The Bears are 5-3 at home and they have surrendered 70 points in their last two home games to the New England Patriots and New York Jets. Defensive end Julius Peppers has blamed the turf for costing him a handful of sacks. The Bears have a defense built for turf – or built for Tampa, it is the Tampa-2 after all – and they’re playing in a difficult outdoor stadium in a northern climate.

The park district would like to install an artificial surface because it would save money quickly and be able to do much more with the stadium. The Bears, for the time being at least, prefer a natural grass surface. Not all of the players are in favor of that, though.

“(Opposing teams) are playing on the same thing we're playing on, so it goes both ways,” Urlacher said. “But, we're not able to use our speed like we like to. Our corners are slipping when they are coming out of breaks. Our D-linemen are slipping (while) pushing off the ground. But (opposing teams) are doing the same thing. I guess it goes both ways.”

Follow me on Twitter: BradBiggs

Brad Biggs covers the Bears for the Chicago Tribune

Using Vegas odds to examine playoff scenarios

Evaluations and predictions regarding the various playoff scenarios entering Week 17 are two things you can find just about anywhere on the internet. So we decided to look for a different approach to breaking down Sunday’s pivotal matchups.

We reached out to R.J. Bell of Pregame.com to get his take on the various postseason berths that are up for grabs this Sunday. You can check out more of R.J.’s terrific work by CLICKING HERE.

From R.J. Bell:

I consider it beyond debate that Las Vegas odds are an unmatched predictor of game outcomes. And the reason I’m so sure of that is the fact that Las Vegas DARES anyone to disagree, and they back up this dare will millions of dollars. Quite simply, if you can predict games better than Las Vegas, you can beat Las Vegas out of millions of dollars.

So, using Las Vegas odds, we can make a hyper-accurate assessment of the unsettled playoff races. This assessment allows us to gauge the motivation of the teams involved.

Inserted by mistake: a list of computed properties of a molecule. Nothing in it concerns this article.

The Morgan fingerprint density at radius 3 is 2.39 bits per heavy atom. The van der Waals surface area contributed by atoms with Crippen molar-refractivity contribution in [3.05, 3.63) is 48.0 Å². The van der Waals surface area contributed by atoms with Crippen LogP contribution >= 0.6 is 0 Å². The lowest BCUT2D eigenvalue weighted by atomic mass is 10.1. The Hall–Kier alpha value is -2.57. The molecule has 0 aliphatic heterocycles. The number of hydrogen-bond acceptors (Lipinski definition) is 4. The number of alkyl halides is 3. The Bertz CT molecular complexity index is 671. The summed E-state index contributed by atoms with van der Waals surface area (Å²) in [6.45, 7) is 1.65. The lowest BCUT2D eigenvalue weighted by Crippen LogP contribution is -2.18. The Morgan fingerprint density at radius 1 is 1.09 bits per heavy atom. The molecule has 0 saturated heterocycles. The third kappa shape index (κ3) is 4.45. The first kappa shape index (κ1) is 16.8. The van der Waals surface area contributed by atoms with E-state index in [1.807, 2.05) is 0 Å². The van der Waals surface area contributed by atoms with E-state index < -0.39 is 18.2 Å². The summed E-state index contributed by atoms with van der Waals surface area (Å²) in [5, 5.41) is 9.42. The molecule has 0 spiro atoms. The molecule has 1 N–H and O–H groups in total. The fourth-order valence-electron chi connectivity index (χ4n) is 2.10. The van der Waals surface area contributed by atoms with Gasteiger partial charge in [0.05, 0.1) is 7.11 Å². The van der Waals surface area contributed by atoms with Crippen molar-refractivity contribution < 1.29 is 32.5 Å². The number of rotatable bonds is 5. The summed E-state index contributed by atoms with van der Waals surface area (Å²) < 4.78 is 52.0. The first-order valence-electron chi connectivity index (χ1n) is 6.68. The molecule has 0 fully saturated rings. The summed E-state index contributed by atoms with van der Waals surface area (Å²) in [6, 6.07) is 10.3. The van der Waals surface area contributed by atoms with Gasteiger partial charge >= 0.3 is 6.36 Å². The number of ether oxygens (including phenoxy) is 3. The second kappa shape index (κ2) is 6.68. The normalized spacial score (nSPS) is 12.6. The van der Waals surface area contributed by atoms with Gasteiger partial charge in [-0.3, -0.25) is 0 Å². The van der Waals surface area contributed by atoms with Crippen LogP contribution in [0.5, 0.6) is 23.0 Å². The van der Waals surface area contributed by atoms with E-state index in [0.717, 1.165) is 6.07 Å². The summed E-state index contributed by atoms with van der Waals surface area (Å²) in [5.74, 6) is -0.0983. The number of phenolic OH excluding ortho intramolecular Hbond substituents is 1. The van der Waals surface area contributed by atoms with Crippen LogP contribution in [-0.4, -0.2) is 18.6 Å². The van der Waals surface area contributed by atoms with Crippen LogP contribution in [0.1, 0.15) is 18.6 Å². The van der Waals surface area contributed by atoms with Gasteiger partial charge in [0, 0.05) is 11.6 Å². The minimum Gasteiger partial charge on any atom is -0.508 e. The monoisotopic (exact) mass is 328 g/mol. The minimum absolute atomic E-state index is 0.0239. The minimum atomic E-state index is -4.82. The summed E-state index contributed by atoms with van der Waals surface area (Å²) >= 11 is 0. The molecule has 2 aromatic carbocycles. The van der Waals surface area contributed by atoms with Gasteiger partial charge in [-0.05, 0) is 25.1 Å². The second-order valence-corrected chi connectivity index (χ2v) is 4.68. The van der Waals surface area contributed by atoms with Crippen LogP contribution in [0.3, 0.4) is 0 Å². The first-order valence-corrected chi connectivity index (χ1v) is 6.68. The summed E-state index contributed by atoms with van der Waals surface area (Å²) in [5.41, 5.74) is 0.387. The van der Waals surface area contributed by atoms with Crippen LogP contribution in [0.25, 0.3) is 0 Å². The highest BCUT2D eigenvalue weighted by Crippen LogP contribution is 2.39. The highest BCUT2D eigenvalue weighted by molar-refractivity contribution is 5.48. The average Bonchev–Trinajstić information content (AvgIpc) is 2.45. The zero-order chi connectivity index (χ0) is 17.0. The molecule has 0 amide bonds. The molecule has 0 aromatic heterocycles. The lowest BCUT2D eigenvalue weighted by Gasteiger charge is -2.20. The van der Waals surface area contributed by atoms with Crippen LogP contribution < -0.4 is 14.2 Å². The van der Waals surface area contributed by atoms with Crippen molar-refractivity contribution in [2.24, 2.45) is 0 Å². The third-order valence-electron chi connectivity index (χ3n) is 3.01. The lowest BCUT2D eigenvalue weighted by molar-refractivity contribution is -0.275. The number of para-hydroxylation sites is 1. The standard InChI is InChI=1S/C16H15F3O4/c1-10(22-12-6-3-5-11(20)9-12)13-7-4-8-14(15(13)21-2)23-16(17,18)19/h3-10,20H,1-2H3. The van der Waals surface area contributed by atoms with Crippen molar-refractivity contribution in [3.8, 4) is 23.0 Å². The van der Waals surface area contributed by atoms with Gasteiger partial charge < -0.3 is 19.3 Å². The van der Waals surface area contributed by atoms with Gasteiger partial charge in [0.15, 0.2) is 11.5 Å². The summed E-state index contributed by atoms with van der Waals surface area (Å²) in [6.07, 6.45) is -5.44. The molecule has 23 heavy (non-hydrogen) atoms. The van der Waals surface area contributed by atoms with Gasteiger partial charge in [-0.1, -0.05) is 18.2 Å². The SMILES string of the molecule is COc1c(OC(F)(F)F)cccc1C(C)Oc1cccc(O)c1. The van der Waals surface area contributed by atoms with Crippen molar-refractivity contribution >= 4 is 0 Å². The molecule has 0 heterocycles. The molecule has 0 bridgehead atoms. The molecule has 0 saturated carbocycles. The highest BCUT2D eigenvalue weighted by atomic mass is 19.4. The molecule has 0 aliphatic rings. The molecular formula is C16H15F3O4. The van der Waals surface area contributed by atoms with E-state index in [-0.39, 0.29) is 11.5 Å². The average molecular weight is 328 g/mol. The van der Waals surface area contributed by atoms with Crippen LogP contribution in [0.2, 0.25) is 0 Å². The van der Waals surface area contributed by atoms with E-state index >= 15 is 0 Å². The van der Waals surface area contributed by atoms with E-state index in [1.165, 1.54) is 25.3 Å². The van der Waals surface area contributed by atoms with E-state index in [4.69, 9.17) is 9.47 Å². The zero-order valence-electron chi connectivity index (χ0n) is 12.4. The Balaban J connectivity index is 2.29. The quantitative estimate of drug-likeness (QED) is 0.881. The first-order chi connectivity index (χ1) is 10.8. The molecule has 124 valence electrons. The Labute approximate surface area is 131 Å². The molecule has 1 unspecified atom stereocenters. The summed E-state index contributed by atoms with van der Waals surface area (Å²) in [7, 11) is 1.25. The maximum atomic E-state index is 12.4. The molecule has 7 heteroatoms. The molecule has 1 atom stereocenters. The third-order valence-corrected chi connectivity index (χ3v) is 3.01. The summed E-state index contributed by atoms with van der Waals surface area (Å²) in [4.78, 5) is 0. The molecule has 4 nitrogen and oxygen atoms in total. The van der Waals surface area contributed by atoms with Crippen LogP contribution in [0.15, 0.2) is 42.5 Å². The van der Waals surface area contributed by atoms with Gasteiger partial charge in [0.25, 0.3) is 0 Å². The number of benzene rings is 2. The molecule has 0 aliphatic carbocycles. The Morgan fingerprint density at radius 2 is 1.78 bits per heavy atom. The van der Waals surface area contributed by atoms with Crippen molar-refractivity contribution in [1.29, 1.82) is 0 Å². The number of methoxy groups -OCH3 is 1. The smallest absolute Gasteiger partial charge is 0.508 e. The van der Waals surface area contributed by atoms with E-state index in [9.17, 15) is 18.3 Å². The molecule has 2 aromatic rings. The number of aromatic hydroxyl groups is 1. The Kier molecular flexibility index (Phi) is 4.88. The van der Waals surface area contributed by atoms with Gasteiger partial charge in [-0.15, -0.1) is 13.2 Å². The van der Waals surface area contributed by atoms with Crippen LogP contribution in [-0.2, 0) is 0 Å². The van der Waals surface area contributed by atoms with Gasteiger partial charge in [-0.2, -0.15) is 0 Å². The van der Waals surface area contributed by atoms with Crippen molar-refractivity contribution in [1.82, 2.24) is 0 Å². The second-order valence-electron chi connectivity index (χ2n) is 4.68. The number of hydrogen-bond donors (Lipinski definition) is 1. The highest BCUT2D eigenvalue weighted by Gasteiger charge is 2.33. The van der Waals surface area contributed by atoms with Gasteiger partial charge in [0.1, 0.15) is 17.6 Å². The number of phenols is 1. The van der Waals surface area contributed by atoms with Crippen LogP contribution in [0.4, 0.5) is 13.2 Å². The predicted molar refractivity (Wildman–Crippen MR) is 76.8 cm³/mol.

DIVISION WINNERS

Steelers win division? 74% odds

Scenario: Steelers win (68%) OR Ravens lose (19%)

Colts win division? 91% odds

Scenario: Colts win (82%) OR Jags lose (50%)

Falcons win division? 93% odds

Scenario: Falcons win (91%) OR Saints lose (24%)

NFC #1 SEED

Falcons number one: 92.5%

Scenario: Falcons win (91%) OR both Saints and Bears lose (19%)

Saints number one: 7%

Scenario: Saints win (76%) AND Falcons lose (9%)

Bears number one: 1/2%

Scenario: Bears win (21%) AND both Falcons and Saints lose (2%)

NFC FINAL WILD CARD SPOT

Green Bay: 84% odds

Scenario: Packers win (79%) OR both Giants and Bucs lose (26%)

Giants: 14% odds

Scenario: Giants win (66%) AND Packers lose (21%)

Bucs: 2% odds

Scenario: Bucs win (24%) AND both Giants and Packers lose (7%)

NFC WEST WINNER

Scenario: Winner advances – Rams 58%, Seattle 42%

Note: The very rare chance of games ending in a tie has been discounted for these calculations.

So, for example, the Bears have only a 1 in 200 chance of winning the #1 seed, and they have the #2 locked up, so it’s logical to assume their effort will be minimal. It’s also interesting to consider that some of these games play at 1:00 et, and some play at 4:00 et – and thus some of the contingencies of these scenarios will be determined by the time the 4:00 games kick-off. If you are a sports bettor, and you understand correlated parlays, then there’s a great profit opportunity this week. (And if you are bettor and don’t understand correlated parlays, you need to read, watch, and listen more at www.Pregame.com).

RJ Bell is the founder and CEO of Pregame.com, and is the world’s most quoted sports betting expert, including ESPN, USA Today, Wall Street Journal, Sports Illustrated, and NationalFootballPost.com! Follow RJ’s news-making info at www.Twitter.com/RJinVegas

Giants bring in a new return man

The New York Giants, forced to juggle their roster for return men since the offseason, have made one final change in signing Brian Witherspoon to replace veteran Will Blackmon, who was placed on injured reserve.

Blackmon, signed in late October, appeared in five games for the Giants, missing two with a chest injury, before suffering a season-ending knee injury.

Witherspoon has appeared in 22 career games for the Jacksonville Jaguars and Detroit Lions. The Giants have struggled with production all season in the return game and will turn to the newcomer for Sunday’s season finale at Washington.

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Brad Biggs covers the Bears for the Chicago Tribune